[100]

Prediction

LGG, p53 status

T2WI

Radiomic features

SVM

Training/test (180/92)

AUC = 0.763

Training = 180 gliomas (II/III), Test = 92 gliomas (II/III), total = 272

Internal

Li et al.

2018

[101]

Prediction

Glioma, survival

11C-MET PET

Image, ex vivo, patient features

Geometric probability covering algorithms

MCCV

0.89

Total = 70 (1I, 21II, 31III, 17IV)

Internal

Papp et al.

2018

[102]

N/A indicates information was not available or could not be found

aInternal: subjects were recruited from insitutional and/or public through media channels

Schizophrenia

Considering the absence of standard clinical test for schizophrenia, there is a growing interest in automatic diagnosis of schizophrenia based on neuroimaging features [2]. Therefore, all studies aimed to identify and classify SCZ from healthy control and/or other psychiatric diseases such as bipolar disorder [106] or OCD [104]. We surveyed 21 papers, which are presented in Table 5.
Table 5

Summary of schizophrenia studies

Purpose

Disease

Modality

Feature

Classifier

Validation

Accuracy

Number of subjects

Data basea

Author

Year

References

Classification

SCZ/bipolar illness

sMRI, rs-fMRI

Functional connectivity (thalamas seeded)

SVM

LOOCV

0.74

SCZ = 90, HC = 90, total = 180

Internal

Anticevic et al.

2014

[103]

Classification

SCZ

T1WI, T2*WI, fMRI (working memory task)

MVPA, GLM

SBFE

LTOCV

0.91

P = 17 pure SCZ, 16 SCZ-OCD, HC = 20, total = 37

Internal

Bleich-Cohen et al.

2014

[104]

Classification

SCZ

T1WI

SBM

Bagged SVM

LOOCV

0.73

SCZ = 110, HC = 124, total = 234

Multisite

Castro et al.

2014

[105]

Classification

SCZ/BPD

T1WI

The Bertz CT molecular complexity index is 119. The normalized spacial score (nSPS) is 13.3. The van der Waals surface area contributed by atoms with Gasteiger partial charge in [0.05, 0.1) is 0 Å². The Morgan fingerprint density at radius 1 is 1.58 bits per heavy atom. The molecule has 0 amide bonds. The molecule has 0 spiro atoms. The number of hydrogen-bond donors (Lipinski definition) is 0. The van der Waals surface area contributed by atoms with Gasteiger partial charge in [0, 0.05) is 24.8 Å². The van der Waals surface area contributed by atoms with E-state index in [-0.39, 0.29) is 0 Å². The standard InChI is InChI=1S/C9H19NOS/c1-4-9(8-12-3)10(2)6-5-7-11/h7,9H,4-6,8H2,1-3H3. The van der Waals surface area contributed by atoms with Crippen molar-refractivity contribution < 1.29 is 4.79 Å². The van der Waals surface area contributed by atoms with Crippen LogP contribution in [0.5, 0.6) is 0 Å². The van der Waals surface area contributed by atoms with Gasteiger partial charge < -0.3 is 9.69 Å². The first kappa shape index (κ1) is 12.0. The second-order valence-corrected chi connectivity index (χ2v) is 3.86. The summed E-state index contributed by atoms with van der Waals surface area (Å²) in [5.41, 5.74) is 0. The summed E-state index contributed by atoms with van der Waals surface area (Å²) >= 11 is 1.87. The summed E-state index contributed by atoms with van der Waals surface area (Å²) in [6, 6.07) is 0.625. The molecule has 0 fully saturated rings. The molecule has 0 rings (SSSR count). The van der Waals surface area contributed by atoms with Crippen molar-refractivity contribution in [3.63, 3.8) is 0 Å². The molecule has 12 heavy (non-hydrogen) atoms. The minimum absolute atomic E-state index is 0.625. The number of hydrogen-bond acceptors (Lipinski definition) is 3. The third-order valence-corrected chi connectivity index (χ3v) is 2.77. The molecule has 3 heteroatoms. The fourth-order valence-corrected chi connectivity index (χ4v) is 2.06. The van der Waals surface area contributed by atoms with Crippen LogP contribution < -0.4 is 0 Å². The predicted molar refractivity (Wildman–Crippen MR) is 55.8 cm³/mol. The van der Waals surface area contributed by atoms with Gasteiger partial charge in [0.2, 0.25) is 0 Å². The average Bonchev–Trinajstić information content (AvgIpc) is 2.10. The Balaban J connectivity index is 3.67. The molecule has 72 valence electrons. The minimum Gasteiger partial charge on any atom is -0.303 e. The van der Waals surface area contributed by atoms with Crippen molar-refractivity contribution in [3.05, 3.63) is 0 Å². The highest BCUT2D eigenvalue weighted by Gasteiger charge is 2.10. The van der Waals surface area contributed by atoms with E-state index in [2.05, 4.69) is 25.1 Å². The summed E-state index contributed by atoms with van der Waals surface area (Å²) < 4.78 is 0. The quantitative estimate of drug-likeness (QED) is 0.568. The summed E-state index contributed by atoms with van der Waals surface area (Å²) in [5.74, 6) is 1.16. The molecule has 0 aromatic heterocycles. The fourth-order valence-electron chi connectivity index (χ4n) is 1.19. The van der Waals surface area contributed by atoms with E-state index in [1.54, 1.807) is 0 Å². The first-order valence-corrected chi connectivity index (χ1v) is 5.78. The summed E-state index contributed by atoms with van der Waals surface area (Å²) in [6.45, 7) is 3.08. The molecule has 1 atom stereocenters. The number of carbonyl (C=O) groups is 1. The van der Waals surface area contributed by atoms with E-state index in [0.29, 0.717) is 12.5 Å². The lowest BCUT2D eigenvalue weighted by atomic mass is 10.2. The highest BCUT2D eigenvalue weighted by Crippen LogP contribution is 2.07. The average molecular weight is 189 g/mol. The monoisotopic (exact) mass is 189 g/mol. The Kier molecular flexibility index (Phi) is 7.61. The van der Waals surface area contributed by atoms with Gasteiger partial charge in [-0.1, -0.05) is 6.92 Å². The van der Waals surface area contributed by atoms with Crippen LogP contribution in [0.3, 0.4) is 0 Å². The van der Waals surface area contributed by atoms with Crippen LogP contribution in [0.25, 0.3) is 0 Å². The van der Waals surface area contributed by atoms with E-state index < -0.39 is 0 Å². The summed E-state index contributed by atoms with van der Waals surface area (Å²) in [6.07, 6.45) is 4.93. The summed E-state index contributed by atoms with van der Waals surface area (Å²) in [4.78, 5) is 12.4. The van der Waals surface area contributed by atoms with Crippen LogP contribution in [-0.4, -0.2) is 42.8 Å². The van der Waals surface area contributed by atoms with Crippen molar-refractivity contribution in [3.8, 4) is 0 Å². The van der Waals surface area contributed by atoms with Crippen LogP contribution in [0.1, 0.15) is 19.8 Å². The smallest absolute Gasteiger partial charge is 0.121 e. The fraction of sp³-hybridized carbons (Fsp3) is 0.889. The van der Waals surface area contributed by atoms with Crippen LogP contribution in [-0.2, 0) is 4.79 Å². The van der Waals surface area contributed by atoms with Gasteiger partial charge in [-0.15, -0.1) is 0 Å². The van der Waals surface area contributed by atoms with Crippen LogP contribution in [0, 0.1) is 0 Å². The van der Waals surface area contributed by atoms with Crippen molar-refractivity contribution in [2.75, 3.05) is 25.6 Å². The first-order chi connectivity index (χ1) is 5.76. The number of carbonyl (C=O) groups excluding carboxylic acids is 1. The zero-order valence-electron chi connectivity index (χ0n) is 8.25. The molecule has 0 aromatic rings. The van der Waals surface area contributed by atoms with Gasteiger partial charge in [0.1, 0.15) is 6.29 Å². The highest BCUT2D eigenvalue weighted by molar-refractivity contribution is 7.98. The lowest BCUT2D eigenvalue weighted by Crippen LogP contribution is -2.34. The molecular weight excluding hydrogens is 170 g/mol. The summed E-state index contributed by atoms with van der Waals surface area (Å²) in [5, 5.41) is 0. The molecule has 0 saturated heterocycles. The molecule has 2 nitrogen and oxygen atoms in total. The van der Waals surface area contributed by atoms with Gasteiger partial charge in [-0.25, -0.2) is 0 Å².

GM density

SVM

Training/test (198/136)

0.9(SCZ vs HC), 0.88(SCZ vs BPD), 0.67(BPD vs HC)

P = 66 SCZ, 66 BPD, HC = 66, total = 198

Internal

Schnack et al.

2014

[106]

Classification

SCZ

rs-fMRI

Functional network

SVM

LOOCV

0.79

SCZ = 19, HC = 29, total = 48

Internal

Cheng et al.

2015

[107]

Classification

SCZ, AH

T1WI, fMRI

Local fMRI activity measures

SVM

10-fold CV

1.00

P = 26 SCZ-AH (14 SCZ, 12 SAD, 1 SPD), 14 SCZ (5 SCZ, 8 SAD, 1 SPD), HC = 28, total = 68

Internal

Chyzhyk et al.

2015

[108]

Classification

SCZ

MPRAGE, rs-fMRI

Functional activity map features

Ensemble ELM, SLFN

10-fold CV

0.91

SCZ = 73, HC = 74, total = 147

Internal

Chyzhyk et al.

2015

[109]

Classification

SCZ

fMRI, MPRAGE

Regional fMRI activation pattern

SVM

LOOCV

0.93

SCZ = 44, HC = 44, total = 88

Internal

Koch et al.

2015

[110]

Classification

SCZ

T1WI

Voxel intensity

SVM

k-fold CV

0.92

SCZ = 19, HC = 16, total = 35

Internal

Chu et al.

2016

[111]

Classification

SCZ

rs-fMRI

Functional connectivity

DNN

5-fold CV

0.86

SCZ = 50, HC = 50, total = 100

NITRC

Kim et al.

2016

[112]

Classification

SCZ

T1WI

Voxel intensity

SVM

 

0.88

SCZ = 41, HC = 42, total = 83

Internal

Lu et al.

2016

[113]

Classification

SCZ

T1WI

Cortical thickness, anatomical structure volume

DBN

3-fold CV

0.74

SCZ = 143, HC = 83, total = 226

Internal

Pinaya et al.

2016

[114]

Classification

SCZ/SIB

MRI

Thalamic grey matter volume

RF

LOOCV

0.81(SCZ vs HC), 0.75(SIB vs HC)

SCZ = 96, SIB = 55, HC = 249, total = 400

Internal

Pergola et al.

2017

[115]

Classification

SCZ/PD

rs-fMRI

Functional conncetivity (thalamas seeded)

SVM

10-fold CV

0.72

SCZ = 86, HC = 84HC, total = 170

COBRE

Pläschke et al.

2017

[116]

Classification

SCZ

MPRAGE, rs-fMRI

Cortex structural features, global connectivity measure

ELM

10-fold CV

1.00

SCZ = 72, HC = 72, total = 144

COBRE

Qureshi et al.

2017

[117]

Classification

SSD

fMRI

Functional conncetivity (thalamas seeded)

Regularized linear discriminant analysis classifiers

Training/test (373/147)

0.77

SCZ = 182 HC = 348, total = 530

Multisite

Skåtun et al.

2017

[118]

Classification

SCZ

T1WI

Segmented GM, WM, CSF, behavioural analysis

SVM

LOOCV

0.94

SCZ = 17, HR = 17, total = 34

N/A

Zarogianni et al.

2017

[119]

Classification

SCZ

rs-fMRI

3D spatial maps

SVM

LOOCV

0.98

SCZ = 25, HC = 25, total = 50

BIRN

Juneja et al.

2018

[120]

Classification

SSD

DTI

FA

SVM

LTOCV

0.62

SCZ = 77, HC = 77, total = 154

Internal

Mikolas et al.

2018

[121]

Classification

SCZ

fMRI

Functional connectomes

SVM

LSOCV

0.84

SCZ = 191HC = 191, total = 382

Multisite

Orban et al.

2018

[122]

Classification

SCZ

fMRI

Functional connectivity

Deep DANS NN

LSOCV

0.85

SCZ = 474HC = 607, total = 1081

Multisite

Zeng et al.

2018

[123]

N/A indicates information was not available or could not be found